Sandro Botticelli, 1445-1510
Portrait of a Young Man, c. 1480

Domenico Ghirlandaio excelled in painting frescoes directly on the walls of churches, and he painted relatively few panel paintings that museums could collect. He was the leader of a large workshop where many artists trained, including Michelangelo. This example shows the Virgin Mary greeting her relative Elizabeth, who, despite her advanced age, is pregnant with John the Baptist. Mary went to visit Elizabeth in another town right after the Annunciation. Even though Christ was unborn, Elizabeth was aware of his divine presence. When you gaze on the glorious color of Elizabeth's garment, the graceful figures of the women who accompany them, and the perfect arch framing the city beyond, the story hardly matters.

Domenico Ghirlandaio, 1449-1494
The Visitation, 1491
A contemporary of Botticelli and Ghirlandaio, Pietro Perugino, had the Renaissance style down except for the fact that his faces always seem so bland and expressionless. One reason for his enduring fame is that he was a teacher of Raphael.

Pietro Perugino, c. 1450-1523
The Virgin and Child With Angels and Saints Rose and Catherine of Alexandria, c. 1495

The princes of the High Renaissance are Leonardo da Vinci and Raphael.

Leonardo da Vinci could do anything. Besides being one of the greatest painters of all time, he was a scientist and inventor, and he sold his skills as a military engineer as well. It seems likely that painting well was a little too easy for him, and his genius constantly sought new challenges. Thus he didn't actually complete a large body of work, but each piece seems to be the pinnacle of its type.

Of course, the Mona Lisa is his most famous painting and the most famous painting at the Louvre. However, only the most assertive photographers can bust their way through the hoard of tourists taking selfies with this iconic image, and that does not include me. Since I can't tell the story without mentioning this work, here's an internet grab.

Leonardo da Vinci, 1452-1519
Mona Lisa, c. 1506
Internet grab
I wish I could tell you why Mona Lisa has attained such a high status. The subject is a pretty woman who seems to have a pleasant personality, and the hazy background is lovely. Her smile seems more noncommittal than mysterious. As far as skill in characterization goes, the following example seems equally powerful. This photo, like all the photos in this report except as noted, I took myself with my iPad.

Leonardo da Vinci, 1452-1519
La Belle Ferronnière, c. 1496
The Louvre has one of my favorite paintings by da Vinci. This is a perfect example of how a painting can have psychological validity without being realistic. The top face represents Anne, mother of the Virgin Mary. Her loving and protective gaze leads us down to Mary, whose rounded posture and sweet face express total devotion to her son. Her arms direct our sight toward the child, who seems to be trying to ride a lamb. All that motherly love directed toward a playful toddler seems so right. But wait a minute: have you ever seen a woman sit in her mother's lap? Is it even possible? Is Anne much larger than Mary? Their positions symbolize motherly affection, without really being true to life. The idealism of the vision is underscored by the hazy blue background.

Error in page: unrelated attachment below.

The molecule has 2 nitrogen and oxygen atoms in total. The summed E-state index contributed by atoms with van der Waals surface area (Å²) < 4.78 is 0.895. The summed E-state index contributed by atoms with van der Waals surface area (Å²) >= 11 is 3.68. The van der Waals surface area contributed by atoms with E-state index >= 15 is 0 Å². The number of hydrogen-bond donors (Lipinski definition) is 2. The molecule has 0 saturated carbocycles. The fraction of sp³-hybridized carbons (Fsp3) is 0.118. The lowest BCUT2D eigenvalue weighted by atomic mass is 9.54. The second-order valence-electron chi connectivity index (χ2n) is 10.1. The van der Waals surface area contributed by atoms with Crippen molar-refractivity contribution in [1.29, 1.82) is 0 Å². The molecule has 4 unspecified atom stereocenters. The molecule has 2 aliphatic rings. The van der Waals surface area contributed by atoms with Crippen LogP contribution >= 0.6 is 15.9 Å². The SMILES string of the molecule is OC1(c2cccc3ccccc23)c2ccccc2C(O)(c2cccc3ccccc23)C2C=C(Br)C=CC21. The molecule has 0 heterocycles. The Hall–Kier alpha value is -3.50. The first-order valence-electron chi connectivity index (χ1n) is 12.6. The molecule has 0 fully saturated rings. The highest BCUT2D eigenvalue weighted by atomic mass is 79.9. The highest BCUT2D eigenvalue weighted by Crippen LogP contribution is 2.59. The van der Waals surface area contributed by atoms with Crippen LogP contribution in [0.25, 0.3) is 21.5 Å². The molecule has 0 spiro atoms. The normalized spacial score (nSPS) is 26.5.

Leonardo da Vinci, 1452-1519
The Virgin and Child with Saint Anne, c. 1503

Raphael only lived 37 years, but his output was prodigious and his growth as an artist was amazing. Here's an early work that is a very traditional and literal interpretation of an old story.

Raphael, 1483-1520
Saint George and the Dragon, c. 1504
Compare that with a similar subject painted 15 years later. Instead of an earthly knight slaying a dragon, he shows the archangel Michael overcoming Satan, who was also an angel at the start. The composition is much more dramatic and engaging, and the figures more fully developed; even the color scheme is more energized.

Raphael, 1483-1520
St. Michael Vanquishing Satan, 1518
One of the favorite subjects of the religious orders who commissioned work from him is the Virgin and Child with St. John the Baptist. Though John was only a few months older than Jesus, according to the story, he is sometimes depicted as a few years older, and he is always shown in a worshipful attitude. His role in the story is symbolized by a staff in the form of a cross and a garment made from animal skin. This example by Raphael is like a tableau, with everyone acting out their part. It is pretty, but bland; it reminds me of his teacher, Perugino.

Raphael, 1483-1520
La Belle Jardinière, c. 1507
Five years later he treated the same subject with a fresh new composition, fuller modeling, gorgeous coloration, and an engaging story: showing off the new baby to a toddler. Mary caresses John, so he doesn't feel left out; her arms create a unified shape with the children.

Raphael, 1483-1520
Madonna with the Blue Diadem, c. 1512
As for portraits with psychological insight, Raphael could do that, too; this fellow looks like a wise and gentle man, maybe a little sad. Plus he has a swell hat, and his fur stole is realized with broad, loose strokes that seem thoroughly modern.

Raphael, 1483-1520
Portrait of Baldassare Castiglione, c. 1515

The death of Raphael in 1520 is considered the end of the Renaissance. It's as though he and da Vinci totally realized the Renaissance aesthetic, and when they were gone, art was forced to change. Painting styles became more self-conscious, figures were elongated into attractive but unrealistic curves, emotional qualities were dramatized; in all, you might say it seems mannered, and this style is referred to Mannerism. Two of the most important Mannerist painters were Agnolo Bronzino and Giorgio Vasari.